- China has overtaken India as the largest source of foreign direct investment with the annual development assistance being worth $120 million.
Indo-Nepal Border Disputes
India and Nepal share about an 1800 Km long border. There are 2 major border or territorial disputes:
- The Kali River in the Kalapani region demarcates the border between India and Nepal.
- The Treaty of Sugauli signed by the Kingdom of Nepal and British India (after the Anglo-Nepalese War) in 1816 located the Kali River as Nepal’s western boundary with India.
- The discrepancy in locating the source of the Kali River led to boundary disputes between India and Nepal, with each country producing maps supporting their own claims.
(2) Susta Region
- It is about 140 sq. km of land in Uttar Pradesh at the Nepal border in the Terai area. India has control of the territory. Nepal claims this territory.
- The change of course by the Gandak River is the main reason for disputes in the Susta area.
Issue of Simultaneous floods in Bihar and Nepal
- Some of Nepal’s biggest river systems originate in the Himalayan glaciers which then flow into India through Bihar.
- During the monsoons, these river systems flood causing many problems for Bihar.
- It is a necessity that there is process-driven coordination between the Centre and the Government of Bihar to handle the flooding in Nepal’s Terai and North Bihar (largely the Mithilanchal region).
Why Nepal is Important to India?
- Buffer to China: It acts as a strategic buffer against the aggression of China.
- Pakistan factor: peddling of FICN, drugs and terrorism through the Indo-Nepal border. It makes the cooperation of Nepal important.
- Common culture: There are huge Nepali communities in Darjeeling and Sikkim. Many marital relations across the border exist.
- National Security: There is a lot of interdependence. Gurkha Regiment in Indian Army is known for its valiance.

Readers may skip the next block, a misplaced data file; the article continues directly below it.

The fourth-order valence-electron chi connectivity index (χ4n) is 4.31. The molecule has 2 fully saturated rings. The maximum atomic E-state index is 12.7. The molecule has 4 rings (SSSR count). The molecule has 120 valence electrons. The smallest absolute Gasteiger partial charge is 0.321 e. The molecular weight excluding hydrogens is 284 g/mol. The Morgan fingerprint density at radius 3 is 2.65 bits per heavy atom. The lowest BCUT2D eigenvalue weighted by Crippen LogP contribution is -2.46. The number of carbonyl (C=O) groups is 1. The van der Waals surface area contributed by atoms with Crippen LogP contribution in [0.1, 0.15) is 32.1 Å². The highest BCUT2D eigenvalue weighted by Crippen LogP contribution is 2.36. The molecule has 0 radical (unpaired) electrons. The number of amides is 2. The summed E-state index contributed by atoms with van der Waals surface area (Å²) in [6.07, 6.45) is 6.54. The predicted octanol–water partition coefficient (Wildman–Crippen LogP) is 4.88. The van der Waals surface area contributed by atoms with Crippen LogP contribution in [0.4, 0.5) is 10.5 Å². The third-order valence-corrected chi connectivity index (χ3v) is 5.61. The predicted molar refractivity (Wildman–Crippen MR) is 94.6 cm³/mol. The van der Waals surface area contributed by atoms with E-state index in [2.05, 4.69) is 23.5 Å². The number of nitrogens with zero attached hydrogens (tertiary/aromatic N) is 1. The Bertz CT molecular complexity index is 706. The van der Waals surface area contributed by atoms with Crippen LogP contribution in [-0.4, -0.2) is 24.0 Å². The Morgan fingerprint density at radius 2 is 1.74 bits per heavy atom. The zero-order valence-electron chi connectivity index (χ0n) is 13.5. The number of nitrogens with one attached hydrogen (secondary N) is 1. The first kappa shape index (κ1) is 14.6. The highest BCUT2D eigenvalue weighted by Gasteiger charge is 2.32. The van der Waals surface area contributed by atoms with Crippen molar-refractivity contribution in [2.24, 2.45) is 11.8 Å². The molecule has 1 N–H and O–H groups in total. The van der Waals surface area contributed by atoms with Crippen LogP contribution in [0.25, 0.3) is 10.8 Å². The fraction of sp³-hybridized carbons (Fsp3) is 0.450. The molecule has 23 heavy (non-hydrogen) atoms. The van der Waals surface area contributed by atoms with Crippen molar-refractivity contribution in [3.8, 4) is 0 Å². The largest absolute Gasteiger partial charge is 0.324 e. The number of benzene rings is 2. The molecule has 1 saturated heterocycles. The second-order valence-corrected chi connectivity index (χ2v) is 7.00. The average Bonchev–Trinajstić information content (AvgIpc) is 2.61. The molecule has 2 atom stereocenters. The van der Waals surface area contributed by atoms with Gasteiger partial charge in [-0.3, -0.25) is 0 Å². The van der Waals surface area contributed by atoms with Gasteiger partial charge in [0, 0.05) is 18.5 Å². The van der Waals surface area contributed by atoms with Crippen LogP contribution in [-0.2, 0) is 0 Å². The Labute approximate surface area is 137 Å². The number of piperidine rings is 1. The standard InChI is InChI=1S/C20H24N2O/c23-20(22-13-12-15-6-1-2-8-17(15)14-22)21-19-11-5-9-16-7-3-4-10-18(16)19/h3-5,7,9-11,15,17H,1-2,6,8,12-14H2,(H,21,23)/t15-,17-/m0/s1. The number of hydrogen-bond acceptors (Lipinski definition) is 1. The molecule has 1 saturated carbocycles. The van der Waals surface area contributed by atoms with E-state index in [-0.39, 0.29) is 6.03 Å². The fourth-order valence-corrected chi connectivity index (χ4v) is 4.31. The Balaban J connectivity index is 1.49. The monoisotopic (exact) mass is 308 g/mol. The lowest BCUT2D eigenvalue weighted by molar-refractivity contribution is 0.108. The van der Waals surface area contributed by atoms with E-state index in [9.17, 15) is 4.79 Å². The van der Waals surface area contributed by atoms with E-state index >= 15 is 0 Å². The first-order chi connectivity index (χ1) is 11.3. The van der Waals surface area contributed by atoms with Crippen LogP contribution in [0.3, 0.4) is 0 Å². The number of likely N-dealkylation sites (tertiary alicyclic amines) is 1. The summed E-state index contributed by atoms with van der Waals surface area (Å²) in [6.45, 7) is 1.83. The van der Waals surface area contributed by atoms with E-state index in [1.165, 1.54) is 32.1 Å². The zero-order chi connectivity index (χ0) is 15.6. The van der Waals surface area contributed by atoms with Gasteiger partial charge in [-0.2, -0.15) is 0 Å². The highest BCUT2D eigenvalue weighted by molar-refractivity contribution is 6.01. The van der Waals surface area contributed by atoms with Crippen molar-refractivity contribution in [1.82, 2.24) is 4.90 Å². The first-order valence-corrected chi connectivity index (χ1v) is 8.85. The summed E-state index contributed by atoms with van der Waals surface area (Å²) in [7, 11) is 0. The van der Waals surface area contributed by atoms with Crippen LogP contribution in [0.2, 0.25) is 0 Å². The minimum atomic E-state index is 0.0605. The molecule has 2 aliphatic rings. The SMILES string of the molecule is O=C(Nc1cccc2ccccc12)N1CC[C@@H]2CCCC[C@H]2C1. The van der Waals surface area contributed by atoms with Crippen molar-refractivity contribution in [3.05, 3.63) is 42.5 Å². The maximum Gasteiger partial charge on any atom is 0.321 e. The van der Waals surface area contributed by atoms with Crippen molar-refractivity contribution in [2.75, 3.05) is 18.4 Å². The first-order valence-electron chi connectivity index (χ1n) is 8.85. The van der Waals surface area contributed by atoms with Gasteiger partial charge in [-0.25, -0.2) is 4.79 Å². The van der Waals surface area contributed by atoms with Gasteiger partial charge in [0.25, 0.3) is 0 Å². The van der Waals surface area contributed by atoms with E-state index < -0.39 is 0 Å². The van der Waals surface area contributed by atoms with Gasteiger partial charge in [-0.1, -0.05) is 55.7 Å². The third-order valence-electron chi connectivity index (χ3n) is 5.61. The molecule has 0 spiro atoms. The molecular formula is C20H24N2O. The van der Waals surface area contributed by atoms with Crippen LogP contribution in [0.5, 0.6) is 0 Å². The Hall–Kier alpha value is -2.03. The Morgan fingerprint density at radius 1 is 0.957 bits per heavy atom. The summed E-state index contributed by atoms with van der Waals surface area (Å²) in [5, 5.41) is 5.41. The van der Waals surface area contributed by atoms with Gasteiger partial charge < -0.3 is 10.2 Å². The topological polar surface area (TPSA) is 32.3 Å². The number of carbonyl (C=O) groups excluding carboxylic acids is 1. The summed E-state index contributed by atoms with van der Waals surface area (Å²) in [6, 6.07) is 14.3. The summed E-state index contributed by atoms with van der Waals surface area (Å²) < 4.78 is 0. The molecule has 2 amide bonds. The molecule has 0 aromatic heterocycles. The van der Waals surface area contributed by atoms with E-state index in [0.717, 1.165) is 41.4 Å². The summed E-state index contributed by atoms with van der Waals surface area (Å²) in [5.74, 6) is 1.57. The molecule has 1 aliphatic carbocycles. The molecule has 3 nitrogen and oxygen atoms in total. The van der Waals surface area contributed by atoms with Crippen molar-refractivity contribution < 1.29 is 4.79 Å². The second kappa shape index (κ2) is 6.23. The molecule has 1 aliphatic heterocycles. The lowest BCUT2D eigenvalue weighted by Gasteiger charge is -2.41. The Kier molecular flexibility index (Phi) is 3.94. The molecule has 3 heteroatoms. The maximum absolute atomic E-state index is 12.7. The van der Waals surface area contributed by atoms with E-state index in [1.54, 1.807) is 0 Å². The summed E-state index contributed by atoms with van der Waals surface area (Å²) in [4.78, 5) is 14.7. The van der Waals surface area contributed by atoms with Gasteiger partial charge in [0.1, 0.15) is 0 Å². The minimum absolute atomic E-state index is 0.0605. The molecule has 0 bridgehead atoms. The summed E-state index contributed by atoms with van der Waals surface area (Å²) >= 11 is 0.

- Energy Security: Nepal has the potential of 80 GW of hydroelectricity. But only 600 MW potential is realized so far.
Major irritants in bilateral ties
- Nepali nationalism and Anti-India sentiments: Anti-India Sentiment in Nepal is largely politically motivated as it is wrongly perceived as India’s backing to Monarchy.
- China factor: Nepal’s assent for the ‘One Belt One Region’ (OBOR) initiative of China is viewed by India with suspicion. It has been slowly fallen prey to China’s inroad debt trap policy.
- India’s perception of Nepal: The reality is that India has ignored the changing political narrative in Nepal for far too long.
- Open borders: The issue of open borders has also been a point of debate in Nepal in recent years- Nepalese people argue that India is benefiting more from it than Nepal.
- Madhesis Issue: Madhesis share extensive cross-border ethnic and linguistic links with India. India upset that the final draft of the Constitution did not include the marginalization concerns of the Madhesi and the Tharu.
- Dialogues: In the best spirit of friendship, Nepal and India should restart the water dialogue and come up with policies to safeguard the interests of all those who have been affected on both sides of the border.
- Investments: TheBilateral Investment Promotion and Protection Agreement (BIPPA) signed between India and Nepal needs more attention from Nepal’s side.
- Sensitization: The onus is on India to rethink on a long-term basis how to recalibrate its relationship with Nepal provided Nepal should not ignore its relations with India.
- Strengthening Economic Ties: The power trade agreement needs to be such that India can build trust in Nepal.